Antibiotics are excellent at healing infections in the short term. However, their ready availability has led doctors to prescribe them indiscriminately and this can lead to resistance in bacteria.

In other words, their widely prevalent use will inevitably result in antibiotics being completely ineffective against the very infections they are manufactured for. Patients with such antibiotic-resistant infections may either rely on their immunity alone to help them recover or on the discovery of new antibiotics. Unfortunately, the former is based on chance and luck, while the probability of the latter happening is highly unlikely.

The birth of Methicillin-Resistant Staphylococcus aureus (MRSA) in 1961 presents one such outcome of the misuse of antibiotics. The example is often used to tell the story of how a mere hospital nuisance evolved into a public health concern. One of the long term solutions to this issue lies in domesticating germs, as suggested by leading evolutionary biologist Paul Ewald on TEDTalk, and by eating superfoods to boost immunity.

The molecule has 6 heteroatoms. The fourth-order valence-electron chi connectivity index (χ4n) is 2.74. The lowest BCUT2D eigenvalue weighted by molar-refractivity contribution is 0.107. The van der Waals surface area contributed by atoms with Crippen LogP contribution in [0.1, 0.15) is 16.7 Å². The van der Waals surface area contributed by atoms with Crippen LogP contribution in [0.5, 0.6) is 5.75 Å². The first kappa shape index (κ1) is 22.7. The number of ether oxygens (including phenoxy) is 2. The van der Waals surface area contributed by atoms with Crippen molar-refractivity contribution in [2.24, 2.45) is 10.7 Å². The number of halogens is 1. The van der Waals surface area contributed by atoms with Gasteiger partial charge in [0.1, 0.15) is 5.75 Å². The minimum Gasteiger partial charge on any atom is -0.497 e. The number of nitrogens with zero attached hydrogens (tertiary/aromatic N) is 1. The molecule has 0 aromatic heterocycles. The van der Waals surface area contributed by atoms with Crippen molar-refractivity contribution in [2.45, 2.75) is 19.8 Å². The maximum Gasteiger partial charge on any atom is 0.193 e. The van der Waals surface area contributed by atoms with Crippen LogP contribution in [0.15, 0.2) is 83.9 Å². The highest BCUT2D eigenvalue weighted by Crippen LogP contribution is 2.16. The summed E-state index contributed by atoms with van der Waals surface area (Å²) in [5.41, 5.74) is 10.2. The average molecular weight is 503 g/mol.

Perhaps a more short-term, practical approach to preventing antibiotic resistance, especially in countries like Pakistan, is to simply only prescribe them when it is necessary and if the infection fails to heal on its own. Antibiotic resistance is a serious issue and should be dealt with extreme caution and aggression globally.


Islamabad, November 17.